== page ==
Design Indaba alumni and furniture designer Yinka Ilori has found his voice through chairs that tell stories of his Nigerian heritage and London upbringing
You simply haven’t lived until you’ve attended a Nigerian house party. Yinka Ilori made that abundantly clear as he recreated one of his family’s typical get-togethers during his talk at Design Indaba 2017. Inviting the audience to invade the stage, he and his fellow revellers got down to an afrobeat soundtrack in a make believe livingroom. “Nigerians love to party and to dress up. It’s part of the culture,” Ilori confides to me after his frenetic presentation. “I grew up on a north London council estate, so my parents would put the furniture in the hallways, their friends would come over to play music and everyone packed in like sardines having an amazing time.”
His was a strict upbringing though, and the hard-earned furniture that had been put out of harm’s way, was to be respected. “If dad came back from work and I was sat on his velvet armchair, I’d get up out of it,” he recalls with a big grin and hearty laugh. “Everyone had their territory at home. I tended to sit on the left hand side of the sofa. My mum liked the floor.” These happy memories and many more from his early years have gone on to inform his journey to becoming a celebrated conceptual designer. As a first generation British Nigerian, he yearned for a connection to his heritage and has found a way to define his identity through furniture.
Studying art and design fed his natural interest in making furniture but at university he was left cold by creating clean, minimal pieces that spoke more to trends than culture. Then a college project sparked in him a way to build storytelling into his designs. “The idea was to combine two chairs into one. So I found one that was owned by a bit of a naughty boy on the estate and another from a friend who worked really hard in the pub. If you knew where those chairs came from you’d judge them but together they told a new narrative.”
“It’s while sitting on chairs that we all share our thoughts and emotions. Just imagine if chairs could tell your secrets”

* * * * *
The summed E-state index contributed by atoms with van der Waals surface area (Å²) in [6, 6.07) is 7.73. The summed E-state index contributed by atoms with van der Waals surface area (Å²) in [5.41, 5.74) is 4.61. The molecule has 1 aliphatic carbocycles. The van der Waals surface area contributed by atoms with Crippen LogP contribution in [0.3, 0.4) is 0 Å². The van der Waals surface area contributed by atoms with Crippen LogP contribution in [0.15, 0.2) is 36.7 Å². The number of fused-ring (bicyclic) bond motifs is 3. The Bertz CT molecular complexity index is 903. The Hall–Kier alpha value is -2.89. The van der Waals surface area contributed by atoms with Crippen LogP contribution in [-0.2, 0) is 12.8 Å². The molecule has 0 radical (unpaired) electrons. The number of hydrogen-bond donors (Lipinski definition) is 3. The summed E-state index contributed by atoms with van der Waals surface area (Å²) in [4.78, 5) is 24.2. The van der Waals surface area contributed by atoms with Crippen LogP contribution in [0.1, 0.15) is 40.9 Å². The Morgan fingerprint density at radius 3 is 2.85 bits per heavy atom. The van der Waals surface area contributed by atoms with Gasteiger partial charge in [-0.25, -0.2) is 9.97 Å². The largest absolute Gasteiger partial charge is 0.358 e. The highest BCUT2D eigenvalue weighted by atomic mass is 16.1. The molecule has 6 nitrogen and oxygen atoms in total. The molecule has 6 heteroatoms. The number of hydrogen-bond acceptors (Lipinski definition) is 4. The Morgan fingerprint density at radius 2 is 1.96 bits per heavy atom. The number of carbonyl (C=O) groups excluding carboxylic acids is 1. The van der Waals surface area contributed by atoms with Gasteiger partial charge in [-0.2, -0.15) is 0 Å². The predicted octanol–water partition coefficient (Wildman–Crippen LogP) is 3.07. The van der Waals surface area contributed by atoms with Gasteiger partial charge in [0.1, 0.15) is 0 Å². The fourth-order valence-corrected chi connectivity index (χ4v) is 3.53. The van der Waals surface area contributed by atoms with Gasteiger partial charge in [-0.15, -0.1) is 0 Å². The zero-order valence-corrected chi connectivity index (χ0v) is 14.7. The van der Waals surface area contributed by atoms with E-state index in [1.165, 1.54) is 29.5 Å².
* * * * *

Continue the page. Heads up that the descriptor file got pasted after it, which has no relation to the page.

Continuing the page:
Setting up his east London studio in 2011, Ilori began to go back to all the Nigerian parables his parents had told him as a boy and express those in designs that reflect the power of chairs to summon up moments and memories. Using the Dutch wax fabrics his mother wore on special occasions, and upscaling found furniture into brightly coloured, often humorous, and always thought provoking works of art, each chair shared a different message. “Parables talk about status and hierarchy. My favourite is ‘No matter how long the neck of the giraffe is, it still can’t see the future.’ It’s saying we can’t predict what’s in store for anyone so don’t judge them.”
These words of wisdom informed his 2015 solo show, If Chairs Could Talk, at The Shop At Bluebird. The series of chairs each reflected his friendships with different boys from school. “We were always torn between bunking off or getting an education. One guy went to jail, another became an engineer, another sold drugs, one was bullied because his English was bad, and all of them had hopes and dreams,” he recalls. “If you think about it, it’s while sitting on chairs that we all share our thoughts and emotions. Just imagine if chairs could tell your secrets.”
Ilori has also exhibited as part of the Making Africa exhibition at Vitra Design Museum, spoken at Milan Design Week, had a solo show A Whitespace in Lagos and formed a group exhibition with fashion designer Chichia at Now Gallery in London. At last year’s London Design Festival he presented one of his most involved exhibitions yet, Swimming Pool Of Dreams. The installation, incorporating six chairs plus patterned wall and floor coverings, was inspired by sunny trips to the seaside town of Margate with his church as a kid. “People would go to pray to God for seven days – for wealth, for children, for immigration - and often their prayers would be answered. This installation looks at those people, their lives, and where they are now.”
The young designer is now further refining this project for an upcoming gallery show in South Korea, and continues to host workshops where he explains the magic and myths behind Nigerian music, drums and fabric through his own creative processes. Next up, he’s co-curating The Magnum Home with writer Ekow Eshun in May, featuring youth culture photography from Magnum’s archives within a stylised Georgian Townhouse and courtyard. Sit down and relax… but be careful what your seat overhears.
The Magnum House runs from 17-21 May 2017 at 44 Great Russell Street, London